Both pharmacological and nonpharmacologic interventions should be used to optimally treat and manage the cognitive, behavioral and psychological symptoms of Alzheimer's disease and other types of dementia.
Goals of care
Provide an environment with minimal failure and maximal use of retained abilities
Limit transitions: home to hospital to rehabilitation/skilled nursing facility to home
Develop treatment plan strategies
- Maximize function in daily activities
- Enhance cognition, mood and behavior
- Foster a safe environment
- Promote social engagement, as appropriate
- Justify every medication
- Eliminate redundancies and duplications
- Pharmacies can blister-pack medications for easy identification and compliance
- Reduction in drug passes may reduce errors and caregiver or care partner burden
Current medications cannot cure Alzheimer’s disease. There are two Food and Drug Administration (FDA)-approved treatments that address its underlying biology, however, Medicare coverage and access to these drugs are limited.
In addition, there are five FDA-approved Alzheimer's drugs that treat the symptoms of Alzheimer's disease for a limited time, with a goal of improving quality of life for patients and caregivers.
Your patients and their families may be using or have questions about alternative treatments, “prevention” food and vitamins, or “memory/brain booster” supplements.
There are legitimate concerns about using these products as an alternative or in addition to physician-prescribed therapy. Effectiveness and safety are unknown, purity is unknown, adverse reactions are not routinely monitored and dietary supplements can have serious interactions with prescribed medications.
Proven models for management
The Association strives to connect clinicians to effective evidence-based models of care that can be easily replicated. Explore the case studies that are paving the way for improved dementia care.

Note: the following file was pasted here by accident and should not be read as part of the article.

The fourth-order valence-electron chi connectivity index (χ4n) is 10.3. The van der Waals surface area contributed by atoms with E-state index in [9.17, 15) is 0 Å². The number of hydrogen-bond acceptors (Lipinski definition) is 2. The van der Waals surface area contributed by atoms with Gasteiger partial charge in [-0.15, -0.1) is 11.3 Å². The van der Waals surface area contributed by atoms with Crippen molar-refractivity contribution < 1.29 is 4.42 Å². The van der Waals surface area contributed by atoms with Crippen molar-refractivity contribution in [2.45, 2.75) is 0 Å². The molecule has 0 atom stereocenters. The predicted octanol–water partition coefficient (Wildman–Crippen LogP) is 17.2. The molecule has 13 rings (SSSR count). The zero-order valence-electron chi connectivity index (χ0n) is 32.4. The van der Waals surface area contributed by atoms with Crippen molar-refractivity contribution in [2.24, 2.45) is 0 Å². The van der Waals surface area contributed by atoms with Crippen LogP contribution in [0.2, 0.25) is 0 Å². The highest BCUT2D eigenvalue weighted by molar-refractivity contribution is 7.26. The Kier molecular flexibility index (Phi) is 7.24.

Behavioral and psychological symptoms of dementia (BPSD), for example, agitation, aggression, depression and psychosis, are associated with assisted living or nursing facility placement.1 Early recognition and treatment can reduce the costs of caring for these patients and improve the quality of life of the patient and caregiver.
Importance of the caregiver
Most patients living with Alzheimer's disease have a primary caregiver — often a family member — who is crucial to ensuring appropriate care for your patient with dementia. Doctors need to understand the role of the caregiver. Caregivers strive to meet all of the health and personal needs of the person living with dementia, but they often neglect their own. Many caregivers report high levels of stress, which can contribute to illness. Nearly 40 percent experience depression.
Physicians and other health care professionals can help by looking for signs of caregiver burnout, treating medical problems and referring them to support services, such as the Alzheimer's Association 24/7 Helpline (800.272.3900). We also offer caregiving information and guidance on how to maintain physical and mental health in the midst of caregiving, as well as advice on how to support a person living with dementia in their daily care, enhance their daily life, and respond to dementia-related behaviors.
Help and support for your patients
- 24/7 Helpline 800.272.3900: We can help your patients and their caregivers with questions and local support resources.
- Support groups: Patients living with Alzheimer's or another dementia and caregivers can find support and get advice at a local Alzheimer's Association support group.
- Alzheimer’s Association ALZConnectedⓇ: Our online community allows users to post questions about dementia-related issues, offer support, and create public and private groups around specific topics.
- Alzheimer's Association ALZNavigator™: This interactive online tool creates custom action plans for users based on their current situation and helps guide people living with memory loss and their caregivers to information, resources and next steps.
Monitoring Alzheimer's disease
After a diagnosis of Alzheimer's disease is made and a treatment plan implemented, patients should return for evaluation on a regular basis. Both cognitive and behavioral symptoms of dementia tend to change as the disease progresses, so regular visits allow adaptation of treatment strategies to current needs. Patients living with dementia may not be a reliable resource for history-taking, so encourage a family member, friend or caregiver to accompany the patient to all visits.
Educate and connect patients to the Alzheimer's Association. Our resources can be printed out or emailed directly to those affected by Alzheimer's disease or other dementias.
1. Toot S, Swinson T, et al. "Causes of nursing home placement for older people with dementia: a systematic review and meta-analysis." International Psychogeriatrics. 2017; pp. 195 - 208.